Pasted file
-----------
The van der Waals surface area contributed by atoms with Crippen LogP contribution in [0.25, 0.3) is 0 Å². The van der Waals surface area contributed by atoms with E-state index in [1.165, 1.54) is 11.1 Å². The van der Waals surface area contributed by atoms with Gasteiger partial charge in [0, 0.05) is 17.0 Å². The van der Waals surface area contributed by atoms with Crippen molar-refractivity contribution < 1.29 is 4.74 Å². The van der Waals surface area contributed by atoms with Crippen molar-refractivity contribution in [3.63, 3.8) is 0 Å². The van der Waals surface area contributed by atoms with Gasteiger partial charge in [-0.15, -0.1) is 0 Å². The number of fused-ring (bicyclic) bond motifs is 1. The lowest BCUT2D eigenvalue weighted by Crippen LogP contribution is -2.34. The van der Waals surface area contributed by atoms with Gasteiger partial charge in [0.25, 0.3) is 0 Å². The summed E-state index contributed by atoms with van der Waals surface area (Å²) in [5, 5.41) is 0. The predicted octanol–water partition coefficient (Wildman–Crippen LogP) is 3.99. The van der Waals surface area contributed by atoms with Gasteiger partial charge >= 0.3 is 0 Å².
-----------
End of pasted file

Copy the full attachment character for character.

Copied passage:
The van der Waals surface area contributed by atoms with Crippen LogP contribution in [0.25, 0.3) is 0 Å². The van der Waals surface area contributed by atoms with E-state index in [1.165, 1.54) is 11.1 Å². The van der Waals surface area contributed by atoms with Gasteiger partial charge in [0, 0.05) is 17.0 Å². The van der Waals surface area contributed by atoms with Crippen molar-refractivity contribution < 1.29 is 4.74 Å². The van der Waals surface area contributed by atoms with Crippen molar-refractivity contribution in [3.63, 3.8) is 0 Å². The van der Waals surface area contributed by atoms with Gasteiger partial charge in [-0.15, -0.1) is 0 Å². The number of fused-ring (bicyclic) bond motifs is 1. The lowest BCUT2D eigenvalue weighted by Crippen LogP contribution is -2.34. The van der Waals surface area contributed by atoms with Gasteiger partial charge in [0.25, 0.3) is 0 Å². The summed E-state index contributed by atoms with van der Waals surface area (Å²) in [5, 5.41) is 0. The predicted octanol–water partition coefficient (Wildman–Crippen LogP) is 3.99. The van der Waals surface area contributed by atoms with Gasteiger partial charge >= 0.3 is 0 Å².